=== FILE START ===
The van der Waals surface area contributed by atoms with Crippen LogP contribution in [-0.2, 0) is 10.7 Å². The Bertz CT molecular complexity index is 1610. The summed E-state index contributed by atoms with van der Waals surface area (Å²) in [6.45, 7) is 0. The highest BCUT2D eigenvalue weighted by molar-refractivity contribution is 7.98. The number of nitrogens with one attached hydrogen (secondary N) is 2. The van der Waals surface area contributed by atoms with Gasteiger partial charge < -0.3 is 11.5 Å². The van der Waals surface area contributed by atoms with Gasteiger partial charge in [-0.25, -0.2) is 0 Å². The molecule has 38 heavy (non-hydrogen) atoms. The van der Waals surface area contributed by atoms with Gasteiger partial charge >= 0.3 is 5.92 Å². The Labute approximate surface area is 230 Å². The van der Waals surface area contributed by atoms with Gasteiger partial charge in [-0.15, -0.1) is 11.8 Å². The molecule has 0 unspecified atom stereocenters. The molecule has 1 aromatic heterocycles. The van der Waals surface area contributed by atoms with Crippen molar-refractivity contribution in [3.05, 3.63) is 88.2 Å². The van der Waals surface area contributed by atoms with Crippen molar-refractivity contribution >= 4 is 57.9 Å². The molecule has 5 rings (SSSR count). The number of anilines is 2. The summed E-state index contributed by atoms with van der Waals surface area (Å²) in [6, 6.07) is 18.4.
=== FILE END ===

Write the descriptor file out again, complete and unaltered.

The van der Waals surface area contributed by atoms with Crippen LogP contribution in [-0.2, 0) is 10.7 Å². The Bertz CT molecular complexity index is 1610. The summed E-state index contributed by atoms with van der Waals surface area (Å²) in [6.45, 7) is 0. The highest BCUT2D eigenvalue weighted by molar-refractivity contribution is 7.98. The number of nitrogens with one attached hydrogen (secondary N) is 2. The van der Waals surface area contributed by atoms with Gasteiger partial charge < -0.3 is 11.5 Å². The van der Waals surface area contributed by atoms with Gasteiger partial charge in [-0.25, -0.2) is 0 Å². The molecule has 38 heavy (non-hydrogen) atoms. The van der Waals surface area contributed by atoms with Gasteiger partial charge >= 0.3 is 5.92 Å². The Labute approximate surface area is 230 Å². The van der Waals surface area contributed by atoms with Gasteiger partial charge in [-0.15, -0.1) is 11.8 Å². The molecule has 0 unspecified atom stereocenters. The molecule has 1 aromatic heterocycles. The van der Waals surface area contributed by atoms with Crippen molar-refractivity contribution in [3.05, 3.63) is 88.2 Å². The van der Waals surface area contributed by atoms with Crippen molar-refractivity contribution >= 4 is 57.9 Å². The molecule has 5 rings (SSSR count). The number of anilines is 2. The summed E-state index contributed by atoms with van der Waals surface area (Å²) in [6, 6.07) is 18.4.